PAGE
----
The key to this beautiful feeling is the labour of love that this game went through. The demons are designed beautifully and when you shoot them, their flesh scatters and explodes with force. The glory kills exude this palpable personality as you rip a demon apart in increasingly creative ways as they look upon the Slayer in pure horror. The environments are beautiful, intricate and carry this gravitas and mystery as you gawk at destroyed behemoths or desolated ancient ruins.
It’s like the developers tapped into our collective minds and designed exactly what we wanted. More Doom, faster gameplay, more guns, more violence, more stuff to do, awesome stuff to collect, it’s all here and rolled into a no-nonsense package of pure cathartic violence. It’s hefty as well, sporting a very respectable runtime when you choose to do all the optional objectives. It’s also very replayable since I initially scoured the map for secrets and on the second run, I just enjoyed the frantic combat without any distractions.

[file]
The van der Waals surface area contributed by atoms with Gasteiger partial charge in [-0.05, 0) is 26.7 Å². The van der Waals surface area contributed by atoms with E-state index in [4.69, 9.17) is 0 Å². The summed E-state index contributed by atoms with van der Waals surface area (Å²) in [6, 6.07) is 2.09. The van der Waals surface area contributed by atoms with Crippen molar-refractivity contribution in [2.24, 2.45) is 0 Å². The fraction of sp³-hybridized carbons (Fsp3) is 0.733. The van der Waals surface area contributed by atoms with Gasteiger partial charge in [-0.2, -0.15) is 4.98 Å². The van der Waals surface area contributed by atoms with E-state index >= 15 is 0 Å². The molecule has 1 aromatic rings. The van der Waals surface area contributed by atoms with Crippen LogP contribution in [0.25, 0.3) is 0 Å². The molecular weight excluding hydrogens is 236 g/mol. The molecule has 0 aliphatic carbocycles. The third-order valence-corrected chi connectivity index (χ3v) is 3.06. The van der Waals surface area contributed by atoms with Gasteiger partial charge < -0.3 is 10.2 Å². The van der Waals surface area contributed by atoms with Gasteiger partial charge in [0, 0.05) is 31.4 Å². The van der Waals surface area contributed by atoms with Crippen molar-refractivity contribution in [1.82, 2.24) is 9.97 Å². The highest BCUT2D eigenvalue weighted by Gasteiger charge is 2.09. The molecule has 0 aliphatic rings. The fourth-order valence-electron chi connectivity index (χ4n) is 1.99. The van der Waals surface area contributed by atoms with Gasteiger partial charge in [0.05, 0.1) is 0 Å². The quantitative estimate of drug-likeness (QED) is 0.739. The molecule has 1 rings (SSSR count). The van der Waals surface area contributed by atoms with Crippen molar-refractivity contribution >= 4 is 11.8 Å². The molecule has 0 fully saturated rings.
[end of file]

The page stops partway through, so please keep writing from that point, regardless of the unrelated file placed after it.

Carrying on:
Doom Eternal is all you hoped it would be. Fun, exceptionally violent, fast and beautifully designed. It’s a testament to FPS games, it’s a testament to how a sequel should be handled and it gave me the purest sense of serene joy that I haven’t felt in an immensely long time. It’s shocking how good it is.